industrial facilities, mainly, Chapter 29 – Wind Loads on Other Structures and
Building Appurtenances, which contains requirements for the determination of Main
Wind Force Resisting System loads for building appurtenances and other structures.

This paper presents a review of the significant changes of ASEC 7-10 from ASCE 7-
05, as well as changes to the Wind Loads for Petrochemical and Other Industrial
Facilities report since 1997. Base shears of three types of common newly constructed,
non-building structures, as listed below, were computed/modeled and analyzed using
computation methods and guidelines offered from these documents.

(1) A typical rigid pipe rack structure located in various US regions.


(2) An open frame structure considering force coefficients from various methods.
(3) Rigid and flexible vertical vessels on ground of various heights computed using
the Simplified Method from the Petrochemical Wind Load Guidelines.

This paper includes observations and recommendations from the data obtained from
the analyses. The paper also includes the results and conclusions drawn from the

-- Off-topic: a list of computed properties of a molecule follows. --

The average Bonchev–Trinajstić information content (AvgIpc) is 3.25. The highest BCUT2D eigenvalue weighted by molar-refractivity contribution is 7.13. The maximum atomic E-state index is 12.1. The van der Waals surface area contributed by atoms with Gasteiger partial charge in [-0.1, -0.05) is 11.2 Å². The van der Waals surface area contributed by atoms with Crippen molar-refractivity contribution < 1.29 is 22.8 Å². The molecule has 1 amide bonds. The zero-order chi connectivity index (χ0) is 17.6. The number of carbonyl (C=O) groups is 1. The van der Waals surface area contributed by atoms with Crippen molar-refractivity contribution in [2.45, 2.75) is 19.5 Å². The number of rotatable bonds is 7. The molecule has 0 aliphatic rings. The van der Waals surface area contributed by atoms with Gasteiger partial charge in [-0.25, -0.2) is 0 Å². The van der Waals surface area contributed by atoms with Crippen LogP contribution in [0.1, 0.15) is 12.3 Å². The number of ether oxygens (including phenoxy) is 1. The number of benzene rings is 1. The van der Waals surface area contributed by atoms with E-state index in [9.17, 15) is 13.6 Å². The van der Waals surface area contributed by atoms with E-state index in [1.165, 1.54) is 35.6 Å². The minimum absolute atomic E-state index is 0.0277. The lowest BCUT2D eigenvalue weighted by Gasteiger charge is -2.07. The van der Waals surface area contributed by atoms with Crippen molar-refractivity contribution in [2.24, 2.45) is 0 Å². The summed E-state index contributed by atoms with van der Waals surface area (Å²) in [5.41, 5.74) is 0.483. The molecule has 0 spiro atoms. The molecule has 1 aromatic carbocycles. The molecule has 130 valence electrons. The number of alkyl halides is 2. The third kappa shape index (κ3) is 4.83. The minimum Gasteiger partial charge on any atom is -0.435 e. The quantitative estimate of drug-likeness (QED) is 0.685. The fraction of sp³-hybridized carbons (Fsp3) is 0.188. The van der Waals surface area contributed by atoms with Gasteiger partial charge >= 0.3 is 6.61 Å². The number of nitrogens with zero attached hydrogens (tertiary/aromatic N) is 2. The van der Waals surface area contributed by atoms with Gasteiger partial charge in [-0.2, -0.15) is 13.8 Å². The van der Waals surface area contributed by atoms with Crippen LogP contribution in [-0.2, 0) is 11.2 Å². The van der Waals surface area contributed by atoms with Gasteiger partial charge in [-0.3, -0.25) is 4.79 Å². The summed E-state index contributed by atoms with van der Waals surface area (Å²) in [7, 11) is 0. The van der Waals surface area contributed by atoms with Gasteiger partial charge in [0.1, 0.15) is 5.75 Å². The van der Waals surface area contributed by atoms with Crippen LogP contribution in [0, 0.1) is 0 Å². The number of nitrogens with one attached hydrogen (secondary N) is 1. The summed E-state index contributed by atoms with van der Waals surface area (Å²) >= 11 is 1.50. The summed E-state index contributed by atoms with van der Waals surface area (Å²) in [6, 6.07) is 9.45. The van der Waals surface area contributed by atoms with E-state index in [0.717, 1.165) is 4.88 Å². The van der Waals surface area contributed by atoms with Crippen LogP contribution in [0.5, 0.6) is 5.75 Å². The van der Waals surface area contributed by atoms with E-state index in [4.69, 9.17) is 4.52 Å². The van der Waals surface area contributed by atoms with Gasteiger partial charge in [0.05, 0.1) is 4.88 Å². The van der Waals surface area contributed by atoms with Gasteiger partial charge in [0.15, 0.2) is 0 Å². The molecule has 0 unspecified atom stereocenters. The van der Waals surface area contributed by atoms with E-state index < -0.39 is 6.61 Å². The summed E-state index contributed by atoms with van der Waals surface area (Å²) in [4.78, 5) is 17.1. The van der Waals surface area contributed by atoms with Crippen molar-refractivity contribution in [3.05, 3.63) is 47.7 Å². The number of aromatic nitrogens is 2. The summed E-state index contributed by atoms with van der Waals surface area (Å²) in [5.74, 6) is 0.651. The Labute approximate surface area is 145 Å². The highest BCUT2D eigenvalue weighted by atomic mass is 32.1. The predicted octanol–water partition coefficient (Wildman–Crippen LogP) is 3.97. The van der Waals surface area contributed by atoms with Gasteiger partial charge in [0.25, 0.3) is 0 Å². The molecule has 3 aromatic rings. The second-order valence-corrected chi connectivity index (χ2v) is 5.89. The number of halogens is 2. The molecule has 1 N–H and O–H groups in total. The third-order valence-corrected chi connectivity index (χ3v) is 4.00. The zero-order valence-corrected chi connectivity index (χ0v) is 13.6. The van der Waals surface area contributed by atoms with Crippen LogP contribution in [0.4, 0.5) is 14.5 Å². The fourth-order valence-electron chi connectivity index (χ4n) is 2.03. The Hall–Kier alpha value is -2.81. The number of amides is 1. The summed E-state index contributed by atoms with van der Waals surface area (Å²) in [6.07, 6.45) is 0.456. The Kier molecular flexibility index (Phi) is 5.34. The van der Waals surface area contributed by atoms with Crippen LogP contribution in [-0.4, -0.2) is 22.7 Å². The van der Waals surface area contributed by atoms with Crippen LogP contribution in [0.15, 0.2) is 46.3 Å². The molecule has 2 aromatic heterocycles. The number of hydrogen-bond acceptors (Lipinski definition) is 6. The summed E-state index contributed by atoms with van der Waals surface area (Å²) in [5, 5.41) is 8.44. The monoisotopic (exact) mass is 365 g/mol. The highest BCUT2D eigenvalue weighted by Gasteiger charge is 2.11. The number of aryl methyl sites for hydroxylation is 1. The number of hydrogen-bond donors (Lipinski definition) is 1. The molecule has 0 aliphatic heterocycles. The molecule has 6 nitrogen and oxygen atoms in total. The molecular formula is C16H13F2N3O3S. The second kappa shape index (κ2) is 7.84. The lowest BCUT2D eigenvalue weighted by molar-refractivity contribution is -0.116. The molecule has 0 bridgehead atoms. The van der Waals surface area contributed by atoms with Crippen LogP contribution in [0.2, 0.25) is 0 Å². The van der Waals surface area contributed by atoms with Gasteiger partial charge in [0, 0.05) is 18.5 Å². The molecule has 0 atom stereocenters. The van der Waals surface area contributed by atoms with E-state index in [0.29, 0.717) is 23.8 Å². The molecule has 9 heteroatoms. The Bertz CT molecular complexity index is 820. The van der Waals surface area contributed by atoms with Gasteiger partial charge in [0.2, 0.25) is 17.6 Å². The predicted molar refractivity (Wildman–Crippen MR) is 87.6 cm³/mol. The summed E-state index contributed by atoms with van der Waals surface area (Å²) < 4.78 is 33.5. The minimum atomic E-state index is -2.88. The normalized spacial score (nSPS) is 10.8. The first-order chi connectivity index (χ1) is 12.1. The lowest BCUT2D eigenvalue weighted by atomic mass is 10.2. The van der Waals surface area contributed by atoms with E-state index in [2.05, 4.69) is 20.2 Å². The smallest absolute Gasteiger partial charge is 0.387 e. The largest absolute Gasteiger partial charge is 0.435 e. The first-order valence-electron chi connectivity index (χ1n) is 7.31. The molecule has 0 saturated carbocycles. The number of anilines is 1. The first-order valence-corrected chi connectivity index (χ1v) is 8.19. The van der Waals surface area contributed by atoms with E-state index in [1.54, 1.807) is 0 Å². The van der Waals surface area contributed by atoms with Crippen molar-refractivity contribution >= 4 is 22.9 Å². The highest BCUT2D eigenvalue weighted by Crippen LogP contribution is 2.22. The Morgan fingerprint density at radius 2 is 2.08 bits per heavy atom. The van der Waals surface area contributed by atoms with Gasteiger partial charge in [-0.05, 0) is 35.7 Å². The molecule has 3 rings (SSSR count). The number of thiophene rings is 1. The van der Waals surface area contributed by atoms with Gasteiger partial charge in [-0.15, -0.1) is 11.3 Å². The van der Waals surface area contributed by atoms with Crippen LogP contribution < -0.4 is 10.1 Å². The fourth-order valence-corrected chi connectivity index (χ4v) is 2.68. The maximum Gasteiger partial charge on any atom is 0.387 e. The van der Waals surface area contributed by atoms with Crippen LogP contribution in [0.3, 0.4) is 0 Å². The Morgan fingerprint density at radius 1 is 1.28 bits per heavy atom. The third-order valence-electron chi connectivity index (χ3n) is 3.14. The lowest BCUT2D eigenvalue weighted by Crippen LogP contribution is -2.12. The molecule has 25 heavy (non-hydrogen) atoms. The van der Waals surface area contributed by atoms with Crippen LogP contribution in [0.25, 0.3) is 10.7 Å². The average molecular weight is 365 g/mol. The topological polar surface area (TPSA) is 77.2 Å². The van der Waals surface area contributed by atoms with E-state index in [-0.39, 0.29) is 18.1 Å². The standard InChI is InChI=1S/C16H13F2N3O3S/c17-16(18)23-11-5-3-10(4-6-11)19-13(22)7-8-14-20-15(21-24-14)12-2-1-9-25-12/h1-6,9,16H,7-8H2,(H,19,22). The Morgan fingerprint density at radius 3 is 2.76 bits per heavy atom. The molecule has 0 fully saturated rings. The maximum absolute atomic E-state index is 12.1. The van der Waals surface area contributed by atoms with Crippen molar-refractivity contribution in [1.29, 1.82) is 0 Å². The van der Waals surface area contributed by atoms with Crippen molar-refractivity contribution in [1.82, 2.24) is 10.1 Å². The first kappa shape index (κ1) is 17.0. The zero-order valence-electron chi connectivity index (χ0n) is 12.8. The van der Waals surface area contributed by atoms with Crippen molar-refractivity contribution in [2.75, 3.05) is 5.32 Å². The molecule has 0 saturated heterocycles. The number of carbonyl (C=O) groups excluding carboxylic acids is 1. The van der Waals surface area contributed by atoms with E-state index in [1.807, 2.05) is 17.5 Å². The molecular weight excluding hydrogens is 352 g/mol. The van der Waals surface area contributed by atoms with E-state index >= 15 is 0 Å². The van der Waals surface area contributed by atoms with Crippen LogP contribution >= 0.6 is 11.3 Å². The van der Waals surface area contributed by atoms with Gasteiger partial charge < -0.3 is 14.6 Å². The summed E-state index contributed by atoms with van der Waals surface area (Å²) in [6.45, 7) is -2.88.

investigated parameters.

NON-BUILDING STRUCTURES CONSIDERED


The following section summarizes the detailed configuration and study scope of each
non-building structure example. Combined factored dead load and transverse wind
load cases were considered in the analysis.

Pipe Rack – Figure 1 shows the steel pipe rack structure configuration used for the
study. It is a 20-ft wide rack with a typical bent spacing of 20 ft. All columns and
stringers are not considered to be shielded. WT8 vertical diagonal braces are located
at every sixth bay. The stringers and the columns are W10 and W12 sections
respectively. There are three levels of pipes and cable trays at elevations 18 ft, 24 ft,
and 30 ft, respectively. Two levels of W10 struts are at 21 ft and 27 ft respectively.
There are no horizontal braces or fireproofing insulation.